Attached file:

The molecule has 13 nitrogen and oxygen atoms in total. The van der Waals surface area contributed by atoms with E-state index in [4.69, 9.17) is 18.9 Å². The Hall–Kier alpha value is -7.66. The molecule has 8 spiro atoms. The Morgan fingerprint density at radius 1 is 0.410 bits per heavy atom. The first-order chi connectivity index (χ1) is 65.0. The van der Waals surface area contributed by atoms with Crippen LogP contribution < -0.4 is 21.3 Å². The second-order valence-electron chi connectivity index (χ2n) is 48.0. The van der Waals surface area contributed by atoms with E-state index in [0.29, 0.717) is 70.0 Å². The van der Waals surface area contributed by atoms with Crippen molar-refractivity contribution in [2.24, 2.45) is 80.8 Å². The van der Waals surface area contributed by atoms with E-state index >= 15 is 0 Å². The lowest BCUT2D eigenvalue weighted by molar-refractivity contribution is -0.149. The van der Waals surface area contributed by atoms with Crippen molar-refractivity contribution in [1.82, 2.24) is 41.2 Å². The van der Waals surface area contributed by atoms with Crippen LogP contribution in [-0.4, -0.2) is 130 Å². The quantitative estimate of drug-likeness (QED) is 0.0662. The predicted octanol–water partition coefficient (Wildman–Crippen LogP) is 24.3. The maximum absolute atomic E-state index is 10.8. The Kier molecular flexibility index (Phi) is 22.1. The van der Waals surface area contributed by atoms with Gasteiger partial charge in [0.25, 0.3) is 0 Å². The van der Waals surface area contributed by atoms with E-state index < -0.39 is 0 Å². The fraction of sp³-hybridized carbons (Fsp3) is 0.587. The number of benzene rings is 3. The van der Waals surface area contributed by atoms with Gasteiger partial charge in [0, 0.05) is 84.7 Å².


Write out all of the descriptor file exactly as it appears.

The molecule has 13 nitrogen and oxygen atoms in total. The van der Waals surface area contributed by atoms with E-state index in [4.69, 9.17) is 18.9 Å². The Hall–Kier alpha value is -7.66. The molecule has 8 spiro atoms. The Morgan fingerprint density at radius 1 is 0.410 bits per heavy atom. The first-order chi connectivity index (χ1) is 65.0. The van der Waals surface area contributed by atoms with Crippen LogP contribution < -0.4 is 21.3 Å². The second-order valence-electron chi connectivity index (χ2n) is 48.0. The van der Waals surface area contributed by atoms with E-state index in [0.29, 0.717) is 70.0 Å². The van der Waals surface area contributed by atoms with Crippen molar-refractivity contribution in [2.24, 2.45) is 80.8 Å². The van der Waals surface area contributed by atoms with E-state index >= 15 is 0 Å². The lowest BCUT2D eigenvalue weighted by molar-refractivity contribution is -0.149. The van der Waals surface area contributed by atoms with Crippen molar-refractivity contribution in [1.82, 2.24) is 41.2 Å². The van der Waals surface area contributed by atoms with Crippen LogP contribution in [-0.4, -0.2) is 130 Å². The quantitative estimate of drug-likeness (QED) is 0.0662. The predicted octanol–water partition coefficient (Wildman–Crippen LogP) is 24.3. The maximum absolute atomic E-state index is 10.8. The Kier molecular flexibility index (Phi) is 22.1. The van der Waals surface area contributed by atoms with Gasteiger partial charge in [0.25, 0.3) is 0 Å². The van der Waals surface area contributed by atoms with E-state index < -0.39 is 0 Å². The fraction of sp³-hybridized carbons (Fsp3) is 0.587. The number of benzene rings is 3. The van der Waals surface area contributed by atoms with Gasteiger partial charge in [0, 0.05) is 84.7 Å².